Why Functional Programming Matters (to me)
This is my response to being asked not to use functional programming techniques.
What I mean by “Functional Programming”
Different people mean different things by “Functional Programming”. Here’s what it means to me:
- Functions are first class, fundamental units of software, and proper functional programming languages allows passing functions as arguments, assigning them to variables, and composing them together to form new functions.
- Strong Static Typing prevents many common programming errors automatically.
- Together with sum types, strongly typed languages can automatically perform local totality checking, informing the programmer when a logical branch is not handled.
- Single assignment and segregation of mutable state: Mutable state is a major source of software errors. In most cases, its completely unnecessary. Immutable data types allow strong guarantees of thread safety, and leads to cleaner, more readable code.
Static vs. Dynamic Typing & Technical Debt
Statically typed languages have a [well deserved] reputation for being more difficult to get started with. When data types are decided at compile time, the compiler stops you from creating a nonsensical program. This does mean you need to apply more forethought to your code. Dynamically typed languages will happily allow you to run an incorrect program, and then throw a runtime exception when the nonsensical logic branch is reached. The question is: when do you want to grapple with the error in your thinking? At compile time, or runtime? Development or production?
The financial analogy is apt: would you prefer to finance your business by borrowing money, then slowly pay it back with interest? Or to pay as you go? There are appropriate uses of leveraged debt. Likewise, there is a appropriate place for dynamically typed languages: one-off programs and simple prototypes that need to be rapidly developed at the expense of quality and correctness.
Use the Best Available Tools
Functional Programming leads to simpler code that’s easy to refactor and maintain. When you need to change a datatype or function signature, the compiler can automatically find all the relevant code that needs to change. Some refactoring tools even allow you to automatically perform the changes. Its true that you can write bad code in any language, but that doesn’t mean that all languages are the same. Some languages make it hard to write good code, and others encourage good habits. The language you pick matters.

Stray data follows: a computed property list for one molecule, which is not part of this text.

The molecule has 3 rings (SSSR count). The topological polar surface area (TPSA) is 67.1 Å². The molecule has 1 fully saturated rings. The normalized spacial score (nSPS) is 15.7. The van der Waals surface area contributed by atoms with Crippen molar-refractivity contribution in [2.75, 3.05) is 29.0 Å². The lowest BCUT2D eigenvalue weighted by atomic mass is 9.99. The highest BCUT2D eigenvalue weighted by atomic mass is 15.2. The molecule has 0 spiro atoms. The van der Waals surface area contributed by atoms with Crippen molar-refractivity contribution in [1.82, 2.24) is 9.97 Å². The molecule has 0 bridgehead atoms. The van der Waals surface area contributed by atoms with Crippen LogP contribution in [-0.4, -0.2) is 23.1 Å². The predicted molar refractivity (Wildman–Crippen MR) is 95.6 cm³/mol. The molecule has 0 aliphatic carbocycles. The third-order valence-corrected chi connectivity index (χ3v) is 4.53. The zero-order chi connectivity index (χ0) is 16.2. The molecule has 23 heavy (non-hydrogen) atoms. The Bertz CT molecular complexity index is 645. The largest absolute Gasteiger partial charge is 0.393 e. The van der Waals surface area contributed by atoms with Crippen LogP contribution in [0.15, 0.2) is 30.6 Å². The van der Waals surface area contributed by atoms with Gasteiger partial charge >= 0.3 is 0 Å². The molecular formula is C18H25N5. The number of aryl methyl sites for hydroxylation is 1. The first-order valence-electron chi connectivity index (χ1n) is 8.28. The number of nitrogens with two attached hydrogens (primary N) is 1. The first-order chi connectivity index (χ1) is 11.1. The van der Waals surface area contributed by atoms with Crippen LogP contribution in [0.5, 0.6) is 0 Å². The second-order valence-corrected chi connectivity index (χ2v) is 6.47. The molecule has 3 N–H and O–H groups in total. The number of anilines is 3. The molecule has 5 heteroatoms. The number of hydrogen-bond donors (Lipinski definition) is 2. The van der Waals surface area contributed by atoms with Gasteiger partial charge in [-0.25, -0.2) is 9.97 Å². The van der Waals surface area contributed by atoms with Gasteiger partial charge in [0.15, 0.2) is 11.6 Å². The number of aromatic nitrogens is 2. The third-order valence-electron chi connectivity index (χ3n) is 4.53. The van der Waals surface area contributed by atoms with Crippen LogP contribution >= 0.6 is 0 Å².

With the right choices, entire classes of common software problems can be solved. For example, null pointer dereferences can by virtually eliminated using Optional/Option/Maybe/Either data types to explicitly represent empty or error conditions.
Conversely, If you force engineers to use inferior tools, you can expect frustration and higher maintenance costs.
Complexity and Boredom
Writing software is a battle with complexity. We solve complicated problems that reflect a complicated world. But not all complexity is the result of modeling a complex problem domain. The distinction is between “Accidental” and “Essential” complexity.
Accidental complexity results from the arbitrary choices we make when approaching a problem. We might represent a collection using an array when a set or hash-map is more appropriate. Perhaps we’re using a language that requires manually memory allocation, when a garbage collected language would perform acceptably well. Accidental complexity can be addressed by choosing the right data structures, algorithms, and languages, if you know about them.
By contrast, “Essential” complexity is the result of grappling with the hard facts of the universe. Solving problems that emerge from the essential complexities of the world is exciting and fun. Solving problems caused by accidentally complex technical choices is tedious and boring.
Functional Programming is not a silver bullet. But it does eliminate several classes of accidental complexity that have plagued the software industry in recent decades.
Functional Programming is the Future
Traditional approaches to multi-threaded execution often turn into a nightmare of callbacks and deadlocks. However, using immutable data structures and work-stealing, many common operations like mapping can be done in parallel, with trivial changes to your existing (Functional!) code. Many aggregation & reduction operations can be done incrementally in a distributed fashion using monoidal data structures.
In some cases, significant speedups can be attained simply by switching from sequential arrays to a compatible parallel version of the same interface. The payback for Functional Programming is huge, and growing. Moore’s law is dead, and its not coming back. However, we’ve not nearly approached the physical limit of the number of cores we can pack into a single machine. The number of cores per CPU will probably continue to grow for decades. What’s more, massively distributed architectures are now available and commonplace, and the same techniques work there.
Embracing Functional Programming will help create a culture of learning. It will attract smarter, better skilled people, and allow us to reap the rewards of simpler, cleaner, more scalable code. Rejecting it will cost more in maintenance and higher turnover.